On March 22, 1999, the Joint Command for Kosovo and Metohija, issued an order on the destruction of ‘STF’ [Shiptar terrorist forces] in the region of Donja Drenica. The Yugoslav Army [YA] forces which participated in the attack in the municipality of Srbica/Skënderaj were the 37th and the 125th Motorized Brigades. The operation involved seven Special Police Forces (PJP) companies, of which two were in direct communication with the 37th mtbr.
The initial command post was in Srbica/Skënderaj, and then in the village of Cikatovo/Çikatovë.
On April 30, 1999, between 06.00 and 18.00 hrs. between the Cicavica mountain and the Srbica/Skënderaj-Glogovac/Gllogoc road, where the villages of Baks, Vrbovac/Vërboc, Dosevac/Dashec, Stutica/Shtuticë, Staro Cikatovo/e Čikato Vjetër, Cirez/Qirez are located, an operation designed to break up and destroy the ‘STF’ was carried out. According to a report on the implementation of this operation, signed by the commander of 37th mtbr. Colonel Ljubisa Dikovic, 148 members of the ‘STF’ were killed and 172 persons detained.
On April 30, 1999, around 5.00 a.m. heavily armed VJ/MUP forces surrounded and randomly shelled dozens of villages in the municipalities of Glogovac/Gllogoc and Skenderaj/Skënderaj. Albanian residents from these villages left their homes in panic, seeking refuge in nearby forests and mountains. Women, children, the elderly and weak, who were unable to leave the village, gathered in the local elementary school or hid in the basements of village houses. VJ/MUP forces drove them out of the village, and continued to search for those who had fled into the forests and mountains. Many were killed or seriously injured and wounded immediately upon being discovered, either where they were found or while being transported to another location.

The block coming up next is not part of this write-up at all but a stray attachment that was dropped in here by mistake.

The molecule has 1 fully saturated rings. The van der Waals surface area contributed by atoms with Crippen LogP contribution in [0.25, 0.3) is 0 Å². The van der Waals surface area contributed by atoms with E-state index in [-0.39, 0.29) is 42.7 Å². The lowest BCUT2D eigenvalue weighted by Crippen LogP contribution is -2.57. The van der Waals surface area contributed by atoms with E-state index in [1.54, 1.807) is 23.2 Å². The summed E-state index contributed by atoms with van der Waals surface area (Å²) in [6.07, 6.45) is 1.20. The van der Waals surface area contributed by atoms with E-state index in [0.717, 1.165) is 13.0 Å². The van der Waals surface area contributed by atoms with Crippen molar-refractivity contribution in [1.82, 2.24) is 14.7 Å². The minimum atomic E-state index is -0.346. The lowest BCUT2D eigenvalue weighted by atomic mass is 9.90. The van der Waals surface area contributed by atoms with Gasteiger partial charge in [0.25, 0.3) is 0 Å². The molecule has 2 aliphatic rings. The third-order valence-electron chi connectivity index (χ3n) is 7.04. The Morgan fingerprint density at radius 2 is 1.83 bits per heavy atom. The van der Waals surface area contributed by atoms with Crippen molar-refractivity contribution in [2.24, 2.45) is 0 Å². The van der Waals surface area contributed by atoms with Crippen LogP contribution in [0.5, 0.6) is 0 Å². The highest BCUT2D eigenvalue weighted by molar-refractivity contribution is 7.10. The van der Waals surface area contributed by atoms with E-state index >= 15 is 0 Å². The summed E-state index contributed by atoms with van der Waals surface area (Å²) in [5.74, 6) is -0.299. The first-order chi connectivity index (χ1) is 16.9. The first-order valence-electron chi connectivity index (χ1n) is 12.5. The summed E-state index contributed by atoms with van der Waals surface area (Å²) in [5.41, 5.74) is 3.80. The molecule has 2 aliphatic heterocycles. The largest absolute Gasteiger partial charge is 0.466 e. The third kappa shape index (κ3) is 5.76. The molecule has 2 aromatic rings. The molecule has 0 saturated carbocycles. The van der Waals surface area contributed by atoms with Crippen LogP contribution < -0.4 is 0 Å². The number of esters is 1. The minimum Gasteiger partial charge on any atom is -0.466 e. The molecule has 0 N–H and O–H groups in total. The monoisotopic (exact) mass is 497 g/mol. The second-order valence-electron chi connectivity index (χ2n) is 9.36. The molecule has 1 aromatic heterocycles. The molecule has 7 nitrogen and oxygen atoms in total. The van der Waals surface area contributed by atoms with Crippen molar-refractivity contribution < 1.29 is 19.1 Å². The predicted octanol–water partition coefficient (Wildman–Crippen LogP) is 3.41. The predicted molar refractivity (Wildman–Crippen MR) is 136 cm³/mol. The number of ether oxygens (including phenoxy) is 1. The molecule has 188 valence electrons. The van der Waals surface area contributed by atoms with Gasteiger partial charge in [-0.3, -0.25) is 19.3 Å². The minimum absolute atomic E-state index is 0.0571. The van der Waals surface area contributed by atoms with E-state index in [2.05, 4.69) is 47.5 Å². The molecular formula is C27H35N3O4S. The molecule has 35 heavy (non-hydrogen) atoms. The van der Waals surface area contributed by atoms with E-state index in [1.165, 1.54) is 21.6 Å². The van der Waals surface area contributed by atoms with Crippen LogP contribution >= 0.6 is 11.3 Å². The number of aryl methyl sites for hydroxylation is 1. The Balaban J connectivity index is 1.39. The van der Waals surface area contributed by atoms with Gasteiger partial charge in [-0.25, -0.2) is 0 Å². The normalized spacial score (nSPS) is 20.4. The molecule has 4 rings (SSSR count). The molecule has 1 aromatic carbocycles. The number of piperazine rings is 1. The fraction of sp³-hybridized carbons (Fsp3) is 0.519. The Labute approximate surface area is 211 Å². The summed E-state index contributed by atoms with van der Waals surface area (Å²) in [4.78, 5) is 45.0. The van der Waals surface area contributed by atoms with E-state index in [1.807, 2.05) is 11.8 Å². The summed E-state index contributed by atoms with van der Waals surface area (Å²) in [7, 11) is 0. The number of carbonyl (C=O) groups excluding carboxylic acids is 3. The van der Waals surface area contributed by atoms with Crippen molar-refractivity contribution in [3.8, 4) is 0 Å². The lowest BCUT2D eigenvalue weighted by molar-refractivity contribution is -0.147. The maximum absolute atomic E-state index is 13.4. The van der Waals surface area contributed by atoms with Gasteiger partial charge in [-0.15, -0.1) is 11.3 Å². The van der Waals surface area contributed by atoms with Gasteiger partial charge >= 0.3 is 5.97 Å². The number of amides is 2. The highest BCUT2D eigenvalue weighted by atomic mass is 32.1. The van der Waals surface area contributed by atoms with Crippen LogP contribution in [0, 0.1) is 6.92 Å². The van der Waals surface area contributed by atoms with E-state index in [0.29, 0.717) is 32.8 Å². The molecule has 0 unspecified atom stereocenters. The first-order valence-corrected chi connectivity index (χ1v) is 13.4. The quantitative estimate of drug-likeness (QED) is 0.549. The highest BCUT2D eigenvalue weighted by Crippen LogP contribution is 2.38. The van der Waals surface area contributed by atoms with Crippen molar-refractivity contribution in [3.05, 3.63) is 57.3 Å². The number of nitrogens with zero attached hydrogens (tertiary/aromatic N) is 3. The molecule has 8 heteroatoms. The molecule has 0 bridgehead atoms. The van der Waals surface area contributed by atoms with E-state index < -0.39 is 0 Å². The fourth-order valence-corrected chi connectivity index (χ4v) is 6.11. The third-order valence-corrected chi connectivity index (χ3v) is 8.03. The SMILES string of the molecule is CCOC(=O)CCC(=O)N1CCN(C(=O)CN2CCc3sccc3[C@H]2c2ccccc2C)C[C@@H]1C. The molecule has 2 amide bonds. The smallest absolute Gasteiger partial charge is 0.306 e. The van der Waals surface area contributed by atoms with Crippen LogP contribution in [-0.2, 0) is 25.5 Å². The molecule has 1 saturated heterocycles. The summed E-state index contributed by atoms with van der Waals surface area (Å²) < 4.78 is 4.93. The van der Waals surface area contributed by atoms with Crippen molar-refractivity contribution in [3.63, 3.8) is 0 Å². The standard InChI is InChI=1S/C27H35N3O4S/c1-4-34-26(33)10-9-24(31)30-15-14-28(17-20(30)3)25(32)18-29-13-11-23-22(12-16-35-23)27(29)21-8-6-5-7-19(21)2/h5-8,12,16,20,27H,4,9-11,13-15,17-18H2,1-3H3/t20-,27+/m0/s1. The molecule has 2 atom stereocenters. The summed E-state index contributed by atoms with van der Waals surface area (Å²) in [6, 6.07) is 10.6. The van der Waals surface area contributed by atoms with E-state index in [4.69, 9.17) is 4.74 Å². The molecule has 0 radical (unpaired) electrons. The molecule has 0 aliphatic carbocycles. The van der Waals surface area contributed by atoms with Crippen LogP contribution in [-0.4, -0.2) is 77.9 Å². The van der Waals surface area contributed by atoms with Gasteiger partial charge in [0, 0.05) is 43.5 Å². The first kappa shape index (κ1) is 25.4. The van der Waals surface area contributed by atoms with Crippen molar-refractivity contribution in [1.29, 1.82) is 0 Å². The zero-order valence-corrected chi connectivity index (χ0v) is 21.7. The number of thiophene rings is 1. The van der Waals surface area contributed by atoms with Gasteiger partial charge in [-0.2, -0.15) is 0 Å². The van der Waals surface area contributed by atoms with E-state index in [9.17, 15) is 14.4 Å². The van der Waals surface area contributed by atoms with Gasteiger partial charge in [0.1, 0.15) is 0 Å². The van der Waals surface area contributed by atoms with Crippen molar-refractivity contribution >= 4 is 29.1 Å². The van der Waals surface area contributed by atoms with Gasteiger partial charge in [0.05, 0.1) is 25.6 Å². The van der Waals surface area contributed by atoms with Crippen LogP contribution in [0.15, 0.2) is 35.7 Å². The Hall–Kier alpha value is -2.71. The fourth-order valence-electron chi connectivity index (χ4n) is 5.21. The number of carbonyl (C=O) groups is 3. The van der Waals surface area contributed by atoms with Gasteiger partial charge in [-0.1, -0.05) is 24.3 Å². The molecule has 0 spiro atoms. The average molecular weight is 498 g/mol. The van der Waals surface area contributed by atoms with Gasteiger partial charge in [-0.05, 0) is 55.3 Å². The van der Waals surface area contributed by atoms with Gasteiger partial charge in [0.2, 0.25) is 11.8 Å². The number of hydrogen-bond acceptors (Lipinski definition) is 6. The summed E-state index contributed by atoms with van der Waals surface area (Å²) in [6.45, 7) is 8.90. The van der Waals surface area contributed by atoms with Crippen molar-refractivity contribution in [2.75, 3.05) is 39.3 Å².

Soldiers and policemen gathered several hundred unarmed Albanian men, children, women, elderly and the weak in large groups in several different places. They were then beaten and threatened, and their personal belongings taken away. They were then led toward the village of Cirez/Qirez, in the municipality of Srbica/Skënderaj.
Until the early evening hours of that day, VJ/MUP forces held about 250 captured Albanian men, mostly farmers, 25 of whom were minors, in the courtyard of the local mosque. Th e men were severely beaten and intimidated, searched and their money, jewelry and other valuables taken away. I.P. (b. May 1, 1964), from the village of Vrbovac/Vrboc, in the municipality of Glogovac/Gllogoc, who had been seriously wounded during the arrest, was driven to the mosque tied to a tank. An unidentifi ed VJ captain killed him on a pile of manure in the back of the mosque’s courtyard, by fi ring thirty bullets into the man’s back. On the Captain’s orders, the soldiers buried Prokshi in the same pile of manure. A member of the Special Police Force (SPF/PJP) carved a Serbian tetragrammatic cross (a cross with four C-shaped “fire steels”) with a knife, on the forehead of Ismet Dvorani, from the village Štutica/Shtuticë, in the municipality of Glogovac/Gllogoc, forcing other prisoners to watch and threatening that the same would happen to them.
Early morning the next day, May 1, 1999, members of the Special Police Forces (PJP) and Special Operations Unit (JSO), known as Frenkis, entered the mosque. Among them was a man known as Charlie, who acted as a leader and the person in charge. With him were Nikci and Djuka, who seemed to be his subordinates. Around noon that day, one group of Albanian men was separated and transported on a VJ truck to the Glogovac/Gllogoc Police Station. They were then handed over to the commander Dragan Miric and officers at the station.